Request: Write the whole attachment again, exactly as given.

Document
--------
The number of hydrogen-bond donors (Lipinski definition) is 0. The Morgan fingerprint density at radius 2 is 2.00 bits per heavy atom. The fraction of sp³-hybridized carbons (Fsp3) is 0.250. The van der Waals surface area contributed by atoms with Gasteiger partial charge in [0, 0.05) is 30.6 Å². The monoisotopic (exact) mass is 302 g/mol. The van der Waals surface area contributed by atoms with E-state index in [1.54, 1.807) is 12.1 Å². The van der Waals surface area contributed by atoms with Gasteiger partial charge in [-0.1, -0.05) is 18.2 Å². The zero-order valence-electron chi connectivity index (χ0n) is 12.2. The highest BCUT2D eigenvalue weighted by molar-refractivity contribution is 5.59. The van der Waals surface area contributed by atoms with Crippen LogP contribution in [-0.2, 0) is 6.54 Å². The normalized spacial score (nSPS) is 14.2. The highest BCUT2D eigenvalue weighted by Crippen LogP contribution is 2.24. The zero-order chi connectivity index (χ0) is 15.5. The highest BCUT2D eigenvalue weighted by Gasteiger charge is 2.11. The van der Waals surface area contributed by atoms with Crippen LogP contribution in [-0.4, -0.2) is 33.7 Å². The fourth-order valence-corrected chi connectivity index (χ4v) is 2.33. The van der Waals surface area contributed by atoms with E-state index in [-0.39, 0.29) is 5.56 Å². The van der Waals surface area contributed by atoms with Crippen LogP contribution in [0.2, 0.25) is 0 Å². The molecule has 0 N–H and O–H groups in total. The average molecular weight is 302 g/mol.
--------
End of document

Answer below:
The number of hydrogen-bond donors (Lipinski definition) is 0. The Morgan fingerprint density at radius 2 is 2.00 bits per heavy atom. The fraction of sp³-hybridized carbons (Fsp3) is 0.250. The van der Waals surface area contributed by atoms with Gasteiger partial charge in [0, 0.05) is 30.6 Å². The monoisotopic (exact) mass is 302 g/mol. The van der Waals surface area contributed by atoms with E-state index in [1.54, 1.807) is 12.1 Å². The van der Waals surface area contributed by atoms with Gasteiger partial charge in [-0.1, -0.05) is 18.2 Å². The zero-order valence-electron chi connectivity index (χ0n) is 12.2. The highest BCUT2D eigenvalue weighted by molar-refractivity contribution is 5.59. The van der Waals surface area contributed by atoms with Crippen LogP contribution in [-0.2, 0) is 6.54 Å². The normalized spacial score (nSPS) is 14.2. The highest BCUT2D eigenvalue weighted by Crippen LogP contribution is 2.24. The zero-order chi connectivity index (χ0) is 15.5. The highest BCUT2D eigenvalue weighted by Gasteiger charge is 2.11. The van der Waals surface area contributed by atoms with Crippen LogP contribution in [-0.4, -0.2) is 33.7 Å². The fourth-order valence-corrected chi connectivity index (χ4v) is 2.33. The van der Waals surface area contributed by atoms with E-state index in [-0.39, 0.29) is 5.56 Å². The van der Waals surface area contributed by atoms with Crippen LogP contribution in [0.2, 0.25) is 0 Å². The molecule has 0 N–H and O–H groups in total. The average molecular weight is 302 g/mol.